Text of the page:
Jeff spent a couple of hours trying to strip paint from the picture rail in the entryway and it really wasn't coming off, so we just went ahead and pulled it. It was right up next to the ceiling anyway, so it wasn't going to work to hang pictures. We decided it would be far better to move it down a bit so we could actually use it as a picture rail. (We have loads of art we hope to unpack and hang someday.)
It came off pretty well so we could, in theory, strip it and reinstall, but now we won't have enough since we decided to install a multi-part moulding, like the rest of the main floor. And if we do this, the existing picture rail is a few inches too short where it meets the newell post.
McCoy Millworks carries a picture rail that is nearly identical to the one we removed, so I went this afternoon to get replacement wood. As luck would have it, however, they only had 7-foot lengths and we need 10-foot. So, I decided to wait 2 weeks for their next order to arrive.
I guess it's time to take a look at my list and see what else I can work on while I'm waiting.

Sunday, October 14, 2012

Someday, When We're Done . . .

. . . I want to make a Marie Webster hand applique quilt for our bed. I want to make the Iris quilt from 1910.
Marie Webster's Iris Quilt, 1910
We will be done with our list someday, won't we?

And I recently picked up Michele Hill's William Morris in Applique and I really want to make a lap quilt for the living room, called Morris Magic (on page 60). It would go well with our tapestries and William Morris pillow. Our modern quilts just look out of place in the the room.
Morris Magic Quilt
For now, I think I will content myself with a starter-size project. The book offers up a pillow project, called Tudor Rose, designed by May Morris in 1892, on page 56. I need a hand project for during my wasted Netflix time.
Tudor Rose Cushion

Friday, October 12, 2012

Our House is in a Magazine!

Our main floor renovation appears in the October/ November 2012 issue of Northwest Renovation magazine. Very exciting! (Thanks to Skye over at Rose City Bungalow for telling me about the article.)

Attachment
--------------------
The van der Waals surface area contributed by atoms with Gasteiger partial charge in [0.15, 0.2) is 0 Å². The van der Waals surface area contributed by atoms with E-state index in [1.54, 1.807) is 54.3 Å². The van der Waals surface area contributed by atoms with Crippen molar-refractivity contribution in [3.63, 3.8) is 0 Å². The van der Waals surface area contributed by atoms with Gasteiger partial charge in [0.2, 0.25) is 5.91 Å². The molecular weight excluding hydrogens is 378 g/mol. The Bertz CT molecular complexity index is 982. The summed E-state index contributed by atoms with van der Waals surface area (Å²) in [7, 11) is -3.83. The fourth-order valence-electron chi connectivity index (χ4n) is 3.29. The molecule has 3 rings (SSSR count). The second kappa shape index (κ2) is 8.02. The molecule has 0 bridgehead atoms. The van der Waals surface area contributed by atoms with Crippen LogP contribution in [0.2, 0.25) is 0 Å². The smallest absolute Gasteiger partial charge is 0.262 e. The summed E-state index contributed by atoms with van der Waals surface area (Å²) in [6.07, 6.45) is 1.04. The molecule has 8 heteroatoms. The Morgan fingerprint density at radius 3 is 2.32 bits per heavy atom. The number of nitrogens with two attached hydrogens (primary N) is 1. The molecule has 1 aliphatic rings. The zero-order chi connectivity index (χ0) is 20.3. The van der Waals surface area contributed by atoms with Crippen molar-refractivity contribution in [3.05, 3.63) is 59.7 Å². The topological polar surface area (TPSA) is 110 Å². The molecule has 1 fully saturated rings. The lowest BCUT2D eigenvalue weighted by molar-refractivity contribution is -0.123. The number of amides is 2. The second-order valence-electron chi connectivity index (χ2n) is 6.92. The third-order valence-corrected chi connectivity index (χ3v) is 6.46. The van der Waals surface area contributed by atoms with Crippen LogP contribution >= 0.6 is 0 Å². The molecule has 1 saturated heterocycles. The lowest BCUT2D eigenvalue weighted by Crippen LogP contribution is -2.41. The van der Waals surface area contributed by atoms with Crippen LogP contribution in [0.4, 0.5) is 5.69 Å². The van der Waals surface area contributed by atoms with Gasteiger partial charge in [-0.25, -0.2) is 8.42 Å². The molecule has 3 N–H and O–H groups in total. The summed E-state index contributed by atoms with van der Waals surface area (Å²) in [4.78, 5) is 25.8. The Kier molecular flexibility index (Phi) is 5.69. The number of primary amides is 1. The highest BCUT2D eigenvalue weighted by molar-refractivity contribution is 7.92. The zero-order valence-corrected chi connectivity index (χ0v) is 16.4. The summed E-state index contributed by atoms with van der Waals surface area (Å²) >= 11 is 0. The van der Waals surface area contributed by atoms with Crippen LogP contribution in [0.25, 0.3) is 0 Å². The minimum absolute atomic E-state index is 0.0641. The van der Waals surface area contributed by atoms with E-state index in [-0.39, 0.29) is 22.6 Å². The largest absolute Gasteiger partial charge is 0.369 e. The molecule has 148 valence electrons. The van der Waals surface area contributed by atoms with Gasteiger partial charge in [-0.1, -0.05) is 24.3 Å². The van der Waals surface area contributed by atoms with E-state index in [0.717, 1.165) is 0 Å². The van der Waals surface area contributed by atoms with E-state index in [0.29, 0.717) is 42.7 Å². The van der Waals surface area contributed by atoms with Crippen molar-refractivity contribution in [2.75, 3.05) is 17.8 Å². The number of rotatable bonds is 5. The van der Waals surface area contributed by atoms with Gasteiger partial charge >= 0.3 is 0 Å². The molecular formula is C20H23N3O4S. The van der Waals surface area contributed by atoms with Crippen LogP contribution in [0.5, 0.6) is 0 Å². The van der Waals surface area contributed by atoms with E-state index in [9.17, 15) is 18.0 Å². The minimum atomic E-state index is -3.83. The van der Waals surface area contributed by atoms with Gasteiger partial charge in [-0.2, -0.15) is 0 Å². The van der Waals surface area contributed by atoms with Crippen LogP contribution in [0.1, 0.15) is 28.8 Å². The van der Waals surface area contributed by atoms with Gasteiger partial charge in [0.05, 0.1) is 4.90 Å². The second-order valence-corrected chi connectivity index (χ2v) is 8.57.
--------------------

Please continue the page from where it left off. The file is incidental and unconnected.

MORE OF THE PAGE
There is a nice article written up by Wade Frietag, Owner/Architect for Craftsman Design & Renovation, who was the contractor for our big project last year.

These pictures were taken about a year ago, right after the bulk of the main floor had been renovated, but before we finished the new leaded glass panels. And most of the decor belonged to the contractor. They didn't like our stuff so they removed it and put their own stuff out for the photos.

The digital version can be downloaded here.

Thursday, October 11, 2012

Almost Done Paint Stripping

I finally managed to get back at the paint stripping project; today is day 3 this week. Some bits of white paint are being very stubborn, but I'm getting there. I do have some challenges that I'm still working on.
The first, is stripping this little corner behind the newell and in front of the first step. There is just not enough room to get the tools in there, not even the dental tools. I'll probably try sanding it with the dremel tool, and if that doesn't work, it will just get stained as is and I'll touch up with paint if needed.
And I still have this high portion to work on. I hate working on ladders.

And the mullions in the lower window need some work. I'm thinking about trying paint stripper and soft wire brushes.
And I have to figure out how to deal with the picture rail that is above the woodwork restored last year. I keep asking myself why I didn't just strip it back then, but I didn't think about it. I should probably pull and replace it, but so far I haven't been able to bring myself to do that; the wood you buy now just isn't the same as this old stuff. 

I may just have to declare one of the next rainy days "paint stripping day" and have Jeff help me with masking everything and we'll just have to work on it until it's done. He's much better about working on ladders.

Other than these areas, I'm mostly to the sanding stage. I bought a bunch of sanding heads for our dremel tool and a bunch of sandpaper for our multi-tool, so if I can maintain motivation, I should be able to finish this project this month.